Best Moments of the Ohio State-Michigan RivalryMay 5, 2020
Best Moments of the Ohio State-Michigan Rivalry
Whether you bleed scarlet and grey, maize and blue or are a neutral observer, it's easy to appreciate the centurylong rivalry between the Ohio State Buckeyes and Michigan Wolverines.
Ohio State has dominated the series recently, winning eight straight games and posting a 17-3 record since 2000. Michigan still holds a 58-52-6 advantage in the all-time records because of its early excellence and surge in the 1980s and '90s.
From the Snow Bowl to the Ten-Year War to a Heisman Trophy pose and a Game of the Century, the rivalry has featured contests that define the history of college football.
The results have decided Big Ten championships, Rose Bowl appearances and national titles. The Game is one of the most exciting events on the college football calendar every year, and B/R is looking back through some of its greatest moments.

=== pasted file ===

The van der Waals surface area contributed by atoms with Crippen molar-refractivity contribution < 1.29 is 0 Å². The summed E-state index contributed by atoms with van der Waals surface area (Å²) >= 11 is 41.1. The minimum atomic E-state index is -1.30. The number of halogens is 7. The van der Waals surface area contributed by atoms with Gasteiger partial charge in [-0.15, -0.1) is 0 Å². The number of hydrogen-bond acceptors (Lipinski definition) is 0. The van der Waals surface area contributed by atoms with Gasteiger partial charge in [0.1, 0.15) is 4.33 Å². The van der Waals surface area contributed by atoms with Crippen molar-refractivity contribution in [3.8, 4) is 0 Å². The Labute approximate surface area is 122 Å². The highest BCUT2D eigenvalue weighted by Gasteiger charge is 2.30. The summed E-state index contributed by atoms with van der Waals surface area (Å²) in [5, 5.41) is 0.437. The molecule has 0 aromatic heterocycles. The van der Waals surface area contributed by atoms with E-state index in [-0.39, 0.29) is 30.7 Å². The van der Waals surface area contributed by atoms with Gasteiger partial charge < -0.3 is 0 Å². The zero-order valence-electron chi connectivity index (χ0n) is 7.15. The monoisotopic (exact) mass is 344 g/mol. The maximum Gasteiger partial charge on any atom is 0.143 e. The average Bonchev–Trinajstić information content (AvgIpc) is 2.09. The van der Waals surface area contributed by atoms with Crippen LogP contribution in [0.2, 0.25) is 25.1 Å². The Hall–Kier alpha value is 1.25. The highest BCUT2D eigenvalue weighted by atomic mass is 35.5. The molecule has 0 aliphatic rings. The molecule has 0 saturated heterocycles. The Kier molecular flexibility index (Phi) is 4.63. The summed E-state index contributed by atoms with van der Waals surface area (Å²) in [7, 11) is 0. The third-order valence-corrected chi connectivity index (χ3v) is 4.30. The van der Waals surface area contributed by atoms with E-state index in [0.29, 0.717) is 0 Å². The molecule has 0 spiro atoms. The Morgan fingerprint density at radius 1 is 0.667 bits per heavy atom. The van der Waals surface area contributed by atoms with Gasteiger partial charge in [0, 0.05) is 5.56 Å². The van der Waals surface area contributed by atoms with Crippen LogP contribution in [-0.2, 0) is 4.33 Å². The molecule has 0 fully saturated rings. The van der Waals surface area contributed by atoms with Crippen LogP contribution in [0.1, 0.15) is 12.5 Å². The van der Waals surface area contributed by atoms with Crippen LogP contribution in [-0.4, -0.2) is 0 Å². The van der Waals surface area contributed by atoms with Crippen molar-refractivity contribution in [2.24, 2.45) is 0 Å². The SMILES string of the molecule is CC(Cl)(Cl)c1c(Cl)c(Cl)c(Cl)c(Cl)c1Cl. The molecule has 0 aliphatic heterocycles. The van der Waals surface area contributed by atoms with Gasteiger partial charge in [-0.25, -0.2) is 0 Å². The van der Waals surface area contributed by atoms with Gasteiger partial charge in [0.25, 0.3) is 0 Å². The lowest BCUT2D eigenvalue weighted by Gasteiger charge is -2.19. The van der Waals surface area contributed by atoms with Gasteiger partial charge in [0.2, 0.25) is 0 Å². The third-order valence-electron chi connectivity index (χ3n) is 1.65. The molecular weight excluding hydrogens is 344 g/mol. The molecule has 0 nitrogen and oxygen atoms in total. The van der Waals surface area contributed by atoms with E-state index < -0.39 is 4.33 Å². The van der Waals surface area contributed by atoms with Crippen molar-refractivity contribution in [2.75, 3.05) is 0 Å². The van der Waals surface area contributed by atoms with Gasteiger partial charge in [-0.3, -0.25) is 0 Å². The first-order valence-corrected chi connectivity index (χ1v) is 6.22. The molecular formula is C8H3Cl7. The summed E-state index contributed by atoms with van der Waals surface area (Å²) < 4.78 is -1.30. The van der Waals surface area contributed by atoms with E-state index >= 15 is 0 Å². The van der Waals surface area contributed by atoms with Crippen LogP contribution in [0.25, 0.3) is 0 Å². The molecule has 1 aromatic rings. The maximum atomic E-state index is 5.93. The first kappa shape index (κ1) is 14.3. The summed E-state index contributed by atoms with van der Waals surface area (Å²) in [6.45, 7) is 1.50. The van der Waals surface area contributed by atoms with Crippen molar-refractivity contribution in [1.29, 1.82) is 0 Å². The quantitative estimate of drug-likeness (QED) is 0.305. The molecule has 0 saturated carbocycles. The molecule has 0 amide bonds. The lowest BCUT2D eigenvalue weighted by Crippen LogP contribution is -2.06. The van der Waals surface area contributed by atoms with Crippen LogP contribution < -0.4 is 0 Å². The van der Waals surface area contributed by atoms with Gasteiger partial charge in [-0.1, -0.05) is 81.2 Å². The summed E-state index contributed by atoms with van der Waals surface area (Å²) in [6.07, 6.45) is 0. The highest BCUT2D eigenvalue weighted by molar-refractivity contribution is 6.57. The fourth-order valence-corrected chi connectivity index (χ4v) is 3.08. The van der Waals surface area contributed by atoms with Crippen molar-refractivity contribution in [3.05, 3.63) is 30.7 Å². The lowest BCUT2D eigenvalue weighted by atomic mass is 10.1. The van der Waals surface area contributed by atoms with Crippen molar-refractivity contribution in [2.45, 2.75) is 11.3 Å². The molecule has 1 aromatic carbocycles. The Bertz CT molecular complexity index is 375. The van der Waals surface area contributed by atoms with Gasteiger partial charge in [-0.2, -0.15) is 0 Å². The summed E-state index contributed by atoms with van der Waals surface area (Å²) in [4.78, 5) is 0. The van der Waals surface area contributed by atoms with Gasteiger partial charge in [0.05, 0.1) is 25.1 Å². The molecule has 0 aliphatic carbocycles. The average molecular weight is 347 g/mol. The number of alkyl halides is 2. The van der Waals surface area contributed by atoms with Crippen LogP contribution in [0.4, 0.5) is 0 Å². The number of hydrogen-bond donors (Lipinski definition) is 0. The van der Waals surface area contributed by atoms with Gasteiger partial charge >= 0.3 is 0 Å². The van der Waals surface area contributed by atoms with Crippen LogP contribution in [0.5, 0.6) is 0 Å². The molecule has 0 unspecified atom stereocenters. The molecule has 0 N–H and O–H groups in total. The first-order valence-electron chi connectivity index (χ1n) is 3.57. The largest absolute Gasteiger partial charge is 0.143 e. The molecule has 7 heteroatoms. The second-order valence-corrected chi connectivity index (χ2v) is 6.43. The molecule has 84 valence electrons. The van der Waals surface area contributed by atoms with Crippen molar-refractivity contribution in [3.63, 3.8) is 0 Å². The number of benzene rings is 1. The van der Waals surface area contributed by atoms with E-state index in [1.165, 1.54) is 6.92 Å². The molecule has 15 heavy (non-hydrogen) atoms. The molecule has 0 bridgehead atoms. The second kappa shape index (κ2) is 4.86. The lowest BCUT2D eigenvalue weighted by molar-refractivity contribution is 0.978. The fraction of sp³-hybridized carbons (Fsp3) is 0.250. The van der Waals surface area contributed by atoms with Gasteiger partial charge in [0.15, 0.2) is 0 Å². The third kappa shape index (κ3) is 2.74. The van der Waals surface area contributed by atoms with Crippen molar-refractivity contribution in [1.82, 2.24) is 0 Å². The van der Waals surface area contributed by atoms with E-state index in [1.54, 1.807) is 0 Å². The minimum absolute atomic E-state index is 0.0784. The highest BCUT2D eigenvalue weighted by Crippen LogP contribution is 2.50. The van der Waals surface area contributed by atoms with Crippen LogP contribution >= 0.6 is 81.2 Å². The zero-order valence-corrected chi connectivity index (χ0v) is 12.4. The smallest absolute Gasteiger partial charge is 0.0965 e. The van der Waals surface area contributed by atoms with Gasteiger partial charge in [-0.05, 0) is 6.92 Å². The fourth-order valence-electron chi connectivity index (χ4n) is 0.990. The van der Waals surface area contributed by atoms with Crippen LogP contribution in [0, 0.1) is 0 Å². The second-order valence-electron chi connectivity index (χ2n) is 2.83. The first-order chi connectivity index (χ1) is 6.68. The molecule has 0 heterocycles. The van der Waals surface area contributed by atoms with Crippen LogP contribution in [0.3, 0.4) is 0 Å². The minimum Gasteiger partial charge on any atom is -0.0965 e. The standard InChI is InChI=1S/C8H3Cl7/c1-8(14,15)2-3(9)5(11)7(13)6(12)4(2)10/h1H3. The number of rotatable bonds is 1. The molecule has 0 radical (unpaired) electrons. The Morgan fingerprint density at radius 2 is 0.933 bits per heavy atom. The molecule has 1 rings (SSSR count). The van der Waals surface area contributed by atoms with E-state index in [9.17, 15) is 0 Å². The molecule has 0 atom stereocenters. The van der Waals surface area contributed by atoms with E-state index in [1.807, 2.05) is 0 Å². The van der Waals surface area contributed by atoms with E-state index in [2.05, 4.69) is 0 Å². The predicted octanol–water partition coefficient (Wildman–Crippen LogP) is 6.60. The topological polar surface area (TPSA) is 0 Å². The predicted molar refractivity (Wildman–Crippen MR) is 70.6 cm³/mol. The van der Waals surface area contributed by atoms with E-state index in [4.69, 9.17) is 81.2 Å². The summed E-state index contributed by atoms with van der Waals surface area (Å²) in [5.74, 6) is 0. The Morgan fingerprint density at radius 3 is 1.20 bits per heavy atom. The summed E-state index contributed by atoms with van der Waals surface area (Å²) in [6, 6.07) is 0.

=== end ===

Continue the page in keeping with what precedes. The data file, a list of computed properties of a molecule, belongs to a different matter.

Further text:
Before we get started, everyone say "thank you" to Miami University for facilitating a decade of legendary games too.
1950: The Snow Bowl
There is a difference between "football weather" in the Midwest and, well, whatever the 1950 Snow Bowl was.
According to the Toledo Blade, Wolverines and Buckeyes played in a temperature of 10 degrees, with snow falling at two inches per hour and winds gusting to 28 miles per hour. Neither Michigan head coach Bennie Oosterbaan nor Ohio State coach Wes Fesler wanted to play the game.
However, Michigan's refusal to postpone the contest led OSU athletic director Dick Larkins to refuse the offered forfeit. The Buckeyes, after all, had a Big Ten championship at stake.
Ohio State scored first on a 38-yard field goal. Michigan blocked a punt, and the ball rolled out of the end zone for a safety.
The defining play happened right before halftime. The Wolverines scored a touchdown after Tony Momsen blocked and recovered a punt in the end zone. Michigan took a 9-3 lead, and neither team scored any more points in a game that included 45 punts.